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Power wireless sensor networks by harvesting energy

29 Jun 2012  | Dan Strassberg

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At a distance of 2.4m (eight feet) between the primary and the secondary, the efficiency of power transfer is almost 40%, according to the company. Unlike higher-frequency wireless-energy-transfer schemes, which carry energy in both electric and magnetic fields, WiTricity's energy transfer depends almost entirely on the magnetic field. The technology achieves best results if the excitation signal is sinusoidal, but the system suffers only a slight reduction in efficiency if the excitation waveform is square or trapezoidal.

The bugaboo, however, is shorted turns. Suppose that the transformer's primary and secondary coils center one above the other in parallel horizontal planes. When you apply an excitation voltage to the primary coil, a toroidal, or donut-shaped, RF-magnetic field with a vertical axis surrounds the two coils.

Perpetuum vibration-energy harvester

Figure 6: The Perpetuum vibration-energy harvester can power wireless-sensor networks built from National Instruments´┐Ż wireless-sensor-network components.

If you mount the coils on metal plates, you must slit each plate along a coil radius so that no low-resistance current path—that is, no shorted turn—surrounds the toroidal field's axis. If you were to create such a path, a large current would circulate in it and would counteract the field from the coils, thereby reducing nearly to zero the efficiency of the coil-to-coil power transfer. The circulating current could also cause dangerous heating of the metal plates.

A similar shorted-turn problem potentially exists with a more common power-transfer approach: ac-line-frequency inductive coupling, such as is used to charge electric-toothbrush batteries. In that case, however, the primary and secondary coils are in close proximity, and the coil supports are made of nonconductive plastic. Unlike the metal plates in the earlier example, there are no legitimate concerns about their structural integrity.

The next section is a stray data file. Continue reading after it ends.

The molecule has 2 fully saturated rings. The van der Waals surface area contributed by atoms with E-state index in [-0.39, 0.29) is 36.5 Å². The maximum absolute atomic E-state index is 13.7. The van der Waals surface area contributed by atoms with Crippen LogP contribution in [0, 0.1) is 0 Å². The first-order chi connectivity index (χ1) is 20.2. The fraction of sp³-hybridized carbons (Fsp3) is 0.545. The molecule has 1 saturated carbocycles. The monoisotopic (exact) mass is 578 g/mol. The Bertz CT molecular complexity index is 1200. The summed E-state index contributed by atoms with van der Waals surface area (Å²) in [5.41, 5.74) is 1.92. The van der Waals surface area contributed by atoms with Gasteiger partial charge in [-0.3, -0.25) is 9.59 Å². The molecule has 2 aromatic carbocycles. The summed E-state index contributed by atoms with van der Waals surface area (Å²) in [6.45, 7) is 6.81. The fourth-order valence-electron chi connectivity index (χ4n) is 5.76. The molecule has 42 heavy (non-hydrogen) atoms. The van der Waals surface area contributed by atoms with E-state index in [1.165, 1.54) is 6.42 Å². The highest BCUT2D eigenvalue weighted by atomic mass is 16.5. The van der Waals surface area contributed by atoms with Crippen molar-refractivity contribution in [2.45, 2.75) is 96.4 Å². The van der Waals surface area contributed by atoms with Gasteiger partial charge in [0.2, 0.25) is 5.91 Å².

Acknowledgment
I much appreciate the assistance of industry sources who helped me to research this article. In particular, I wish to thank Harry Ostaffe, vice president of marketing and sales at Powercast Corp, and Bharat Rawal, manager of BestCap technology at AVX Corp.

References
Akyildiz, IF; W Su; Y Sankarasubramaniam; and E Cayirci, "Wireless sensornetworks: a survey," Georgia Institute of Technology, 2002.

Conner, Margery, "Advances in energy-storage technology power wirelessdevices," EDN, Feb 3, 2011.

Gummeson, Jeremy; Shane S Clark; Kevin Fu; and Deepak Ganesan, "Onthe Limits of Effective Hybrid Micro-Energy Harvesting on Mobile CRFIDSensors," University of Massachusetts—Amherst.

Ostaffe, Harry, "Wireless power energizeswireless sensor networks," Powercast, March 19, 2009.

"Boostcap ultracapacitors," Maxwell Technologies, 2009.

Seah, Winston KG; Zhi Ang Eu; and Hwee-Pink Tan, "Wireless Sensor NetworksPowered by Ambient EnergyHarvesting (WSN-HEAP)—Survey andChallenges," Institute for Infocomm Research, 2009.


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